If you like cooking, you probably already know and love Christopher Kimball’s Milk Street dynasty of publications, shows, and cooking courses. They’ve added virtual cooking classes to their lineup thanks to, well, take a wild guess. Being Milk Street, they’ve also recruited a murderer’s row of well-known food writers and chefs to host each $25-a-pop experience. Among the esteemed hosts: writer Sonoko Sakai demonstrates gyoza preparation, chef Yia Vang discusses Hmong food, and writer Reem Kassis makes fatteh. Try to stop yourself from tuning in every other day (the classes run just about that frequently, though, if you wanted to.)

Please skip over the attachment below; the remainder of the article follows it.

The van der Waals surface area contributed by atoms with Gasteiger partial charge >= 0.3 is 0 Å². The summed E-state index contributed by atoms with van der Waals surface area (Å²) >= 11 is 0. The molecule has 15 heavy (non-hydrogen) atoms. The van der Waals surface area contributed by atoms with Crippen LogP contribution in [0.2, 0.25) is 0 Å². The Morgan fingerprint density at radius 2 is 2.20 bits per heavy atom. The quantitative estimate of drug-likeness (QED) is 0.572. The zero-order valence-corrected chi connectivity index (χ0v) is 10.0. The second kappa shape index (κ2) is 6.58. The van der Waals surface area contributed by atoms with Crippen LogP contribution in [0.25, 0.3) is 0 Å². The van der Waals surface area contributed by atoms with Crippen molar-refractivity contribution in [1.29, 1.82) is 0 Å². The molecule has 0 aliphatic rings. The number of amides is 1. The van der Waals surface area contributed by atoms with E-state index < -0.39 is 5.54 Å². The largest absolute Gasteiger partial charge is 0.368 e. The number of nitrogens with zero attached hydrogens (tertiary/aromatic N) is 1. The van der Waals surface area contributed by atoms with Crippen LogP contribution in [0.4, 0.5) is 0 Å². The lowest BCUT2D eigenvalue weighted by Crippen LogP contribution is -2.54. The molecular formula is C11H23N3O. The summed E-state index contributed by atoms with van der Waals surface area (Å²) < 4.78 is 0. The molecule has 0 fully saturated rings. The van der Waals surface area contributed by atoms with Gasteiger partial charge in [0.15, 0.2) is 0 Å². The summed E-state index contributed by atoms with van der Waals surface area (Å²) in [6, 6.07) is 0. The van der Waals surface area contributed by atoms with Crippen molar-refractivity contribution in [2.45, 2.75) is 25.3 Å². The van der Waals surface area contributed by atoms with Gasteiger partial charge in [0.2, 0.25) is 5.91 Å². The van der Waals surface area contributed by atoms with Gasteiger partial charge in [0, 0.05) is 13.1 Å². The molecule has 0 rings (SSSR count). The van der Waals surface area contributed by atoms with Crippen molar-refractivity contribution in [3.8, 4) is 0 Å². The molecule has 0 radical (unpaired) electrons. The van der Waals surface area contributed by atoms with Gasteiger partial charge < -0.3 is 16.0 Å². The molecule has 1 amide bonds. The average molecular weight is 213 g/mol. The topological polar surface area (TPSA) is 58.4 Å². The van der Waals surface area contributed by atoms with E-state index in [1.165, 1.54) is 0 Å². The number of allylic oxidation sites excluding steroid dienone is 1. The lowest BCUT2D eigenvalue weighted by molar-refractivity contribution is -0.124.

The Table Less Traveled  

Before Covid-19, the Table Less Traveled offered international food-focused group tours. During Covid-19, they’re taking their ethos to virtual cooking classes featuring chefs around the world. (Chefs share the proceeds from each class with the company.) Choose a small group class or a private one, get a list of necessary ingredients and tools, then Zoom in to cook along. The recipes tend to focus on iconic and semi-involved dishes, so this is a good option for anyone looking to pretend they’re on vacation. Some highlights include empanadas with a chef from Peru, Nikuman with a chef from Japan, and pastel de nata with a chef from Portugal.

Traveling Spoon